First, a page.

A riveting, deeply personal account of history in the making—from the president who inspired us to believe in the power of democracy #1 NEW YORK TIMES BESTSELLER • NAACP IMAGE AWARD NOMINEE • NAMED ONE OF THE TEN BEST BOOKS OF THE YEAR BY THE NEW YORK TIMES BOOK REVIEW NAMED ONE OF THE BEST BOOKS OF THE YEAR BY The Washington Post • Jennifer Szalai, The New York Times • NPR • The Guardian • Marie Claire In the stirring, highly anticipated first volume of his presidential memoirs, Barack Obama tells the story of his improbable odyssey from young man searching for his identity to leader of the free world, describing in strikingly personal detail both his political education and the landmark moments of the first term of his historic presidency—a time of dramatic transformation and turmoil. Obama takes readers on a compelling journey from his earliest political aspirations to the pivotal Iowa caucus victory that demonstrated the power of grassroots activism to the watershed night of November 4, 2008, when he was elected 44th president of the United States, becoming the first African American to hold the nation’s highest office. Reflecting on the presidency, he offers a unique and thoughtful exploration of both the awesome reach and the limits of presidential power, as well as singular insights into the dynamics of U.S. partisan politics and international diplomacy. Obama brings readers inside the Oval Office and the White House Situation Room, and to Moscow, Cairo, Beijing, and points beyond. We are privy to his thoughts as he assembles his cabinet, wrestles with a global financial crisis, takes the measure of Vladimir Putin, overcomes seemingly insurmountable odds to secure passage of the Affordable Care Act, clashes with generals about U.S. strategy in Afghanistan, tackles Wall Street reform, responds to the devastating Deepwater Horizon blowout, and authorizes Operation Neptune’s Spear, which leads to the death of Osama bin Laden. A Promised Land is extraordinarily intimate and introspective—the story of one man’s bet with history, the faith of a community organizer tested on the world stage. Obama is candid about the balancing act of running for office as a Black American, bearing the expectations of a generation buoyed by messages of “hope and change,” and meeting the moral challenges of high-stakes decision-making. He is frank about the forces that opposed him at home and abroad, open about how living in the White House affected his wife and daughters, and unafraid to reveal self-doubt and disappointment. Yet he never wavers from his belief that inside the great, ongoing American experiment, progress is always possible. This beautifully written and powerful book captures Barack Obama’s conviction that democracy is not a gift from on high but something founded on empathy and common understanding and built together, day by day.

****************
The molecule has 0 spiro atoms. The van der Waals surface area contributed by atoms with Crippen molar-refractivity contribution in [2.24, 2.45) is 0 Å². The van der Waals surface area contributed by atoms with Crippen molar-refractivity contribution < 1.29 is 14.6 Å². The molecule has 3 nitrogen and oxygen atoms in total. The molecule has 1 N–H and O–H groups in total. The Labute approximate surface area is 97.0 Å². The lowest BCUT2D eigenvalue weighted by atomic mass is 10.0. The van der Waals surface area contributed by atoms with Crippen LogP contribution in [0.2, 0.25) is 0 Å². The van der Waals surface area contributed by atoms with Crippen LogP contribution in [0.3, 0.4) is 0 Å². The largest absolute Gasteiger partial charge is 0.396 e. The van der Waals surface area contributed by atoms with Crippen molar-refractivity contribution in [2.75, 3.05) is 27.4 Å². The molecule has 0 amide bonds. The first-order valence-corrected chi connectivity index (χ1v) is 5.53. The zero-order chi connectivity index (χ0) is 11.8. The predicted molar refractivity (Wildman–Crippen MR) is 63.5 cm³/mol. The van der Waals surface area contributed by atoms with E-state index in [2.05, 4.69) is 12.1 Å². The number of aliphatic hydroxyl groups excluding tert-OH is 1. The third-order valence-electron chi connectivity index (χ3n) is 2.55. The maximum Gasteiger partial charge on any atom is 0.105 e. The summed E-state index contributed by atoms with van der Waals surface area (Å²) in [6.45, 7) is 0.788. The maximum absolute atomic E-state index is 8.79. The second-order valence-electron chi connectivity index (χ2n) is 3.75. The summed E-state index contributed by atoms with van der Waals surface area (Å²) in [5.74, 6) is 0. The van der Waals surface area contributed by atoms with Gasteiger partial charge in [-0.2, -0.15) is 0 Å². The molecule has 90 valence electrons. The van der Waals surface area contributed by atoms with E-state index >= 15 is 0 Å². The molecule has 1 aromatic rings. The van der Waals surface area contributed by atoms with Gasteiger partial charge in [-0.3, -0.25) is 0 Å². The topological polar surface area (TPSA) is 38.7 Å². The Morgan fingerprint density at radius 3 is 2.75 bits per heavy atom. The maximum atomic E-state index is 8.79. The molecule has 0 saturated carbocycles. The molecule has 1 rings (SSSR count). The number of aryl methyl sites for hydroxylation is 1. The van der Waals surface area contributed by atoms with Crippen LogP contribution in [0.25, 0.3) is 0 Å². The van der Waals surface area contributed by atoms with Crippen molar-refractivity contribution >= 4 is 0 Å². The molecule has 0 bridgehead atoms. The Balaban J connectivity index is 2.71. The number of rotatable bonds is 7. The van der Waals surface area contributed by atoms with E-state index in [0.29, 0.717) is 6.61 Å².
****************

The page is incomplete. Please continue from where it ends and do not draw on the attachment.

The Idea of Israel

The Idea of Israel
Author: Ilan Pappe
Pages: 288
ISBN: 9781781682470
Available:
Release: 2014-02-04
Editor: Verso Books
Language: en

Resume:

Since its foundation in 1948, Israel has drawn on Zionism, the movement behind its creation, to provide a sense of self and political direction. In this groundbreaking new work, Ilan Pappe looks at the continued role of Zionist ideology. The Idea of Israel considers the way Zionism operates outside of the government and military in areas such as the country’s education system, media, and cinema, and the uses that are made of the Holocaust in supporting the state’s ideological structure. In particular, Pappe examines the way successive generations of historians have framed the 1948 conflict as a liberation campaign, creating a foundation myth that went unquestioned in Israeli society until the 1990s. Pappe himself was part of the post-Zionist movement that arose then. He was attacked and received death threats as he exposed the truth about how Palestinians have been treated and the gruesome structure that links the production of knowledge to the exercise of power. The Idea of Israel is a powerful and urgent intervention in the war of ideas concerning the past, and the future, of the Palestinian–Israeli conflict.

Their Promised Land

Their Promised Land
Author: Ian Buruma
Pages: 320
ISBN: 9780698410183
Available:
Release: 2016-01-19
Editor: Penguin
Language: en

Resume: